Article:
Tired of the twice-a-year clock change, a Lakewood couple is making a jump into politics with a ballot question asking voters to permanently put Colorado on Mountain Daylight Time.
While some ballot initiatives are big operations with paid signature gatherers, this one so far includes only 35-year-old Sean Johnson and his wife, Teri.
“She wants to change it yesterday,” said Johnson, who works as a personal trainer and nutritionist and has never been involved in a political campaign before. “We have three children so it’s incredibly difficult for a mother to get their children, especially three children, acclimated twice a year to a new schedule.”
It’ll be a heavy lift to get the proposal on the ballot. After going through the legal formalities and getting approval for the initiative’s wording, they’ll have to collect at least 86,105 signatures to put the question on the November 2016 ballot. The signature-gathering process is likely a year or so away.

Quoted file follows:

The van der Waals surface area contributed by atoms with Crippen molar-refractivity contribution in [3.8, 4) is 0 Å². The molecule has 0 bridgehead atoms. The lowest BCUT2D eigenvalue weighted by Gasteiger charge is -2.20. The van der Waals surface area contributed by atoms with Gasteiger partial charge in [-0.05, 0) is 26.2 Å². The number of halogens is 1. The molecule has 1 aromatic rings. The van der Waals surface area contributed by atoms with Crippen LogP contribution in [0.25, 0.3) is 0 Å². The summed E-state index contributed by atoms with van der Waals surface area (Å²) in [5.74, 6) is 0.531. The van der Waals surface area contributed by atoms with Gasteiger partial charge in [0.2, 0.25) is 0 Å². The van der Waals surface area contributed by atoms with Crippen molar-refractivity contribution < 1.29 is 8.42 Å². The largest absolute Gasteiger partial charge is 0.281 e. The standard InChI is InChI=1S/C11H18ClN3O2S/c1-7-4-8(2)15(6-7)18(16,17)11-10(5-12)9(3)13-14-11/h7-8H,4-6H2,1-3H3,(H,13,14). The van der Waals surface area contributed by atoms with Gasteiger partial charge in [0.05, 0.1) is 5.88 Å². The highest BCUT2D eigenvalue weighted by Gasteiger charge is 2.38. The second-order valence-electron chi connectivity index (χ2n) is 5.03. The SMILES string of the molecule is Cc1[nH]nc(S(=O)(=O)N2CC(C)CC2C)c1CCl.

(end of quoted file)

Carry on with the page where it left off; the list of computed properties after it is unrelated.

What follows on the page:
Johnson said he’ll ask grocery stores to allow him to gather signatures at their premises. He also plans to have friends and family help, but he knows he’ll need more volunteers to succeed.
“I’m hoping that enough people actually will want to change this,” he said.
Colorado Mountain Daylight Time runs from the second Sunday in March to the first Sunday in November, when clocks are moved back an hour. Clocks move forward again in March.
Johnson argues that staying on Mountain Daylight Time would reduce missed appointments and help businesses. He cites a 2009 study from the Psychological Association that found that the time changes lead to a slight increase in workplace injuries. Plus, Johnson said, children would have an extra hour of sunlight to play outside during the winter months if Colorado is always on Daylight Time.
Hawaii and most of Arizona are the only places that don’t participate in daylight savings.
In 2011, Republican state Sen. Greg Brophy proposed a bill that, like Johnson’s proposal, would keep Colorado permanently on Mountain Daylight Time. Lawmakers rejected the bill, citing programming costs to the state Department of Revenue to make the change permanent.
Johnson will speak to legislative attorneys about his proposal Dec. 9.
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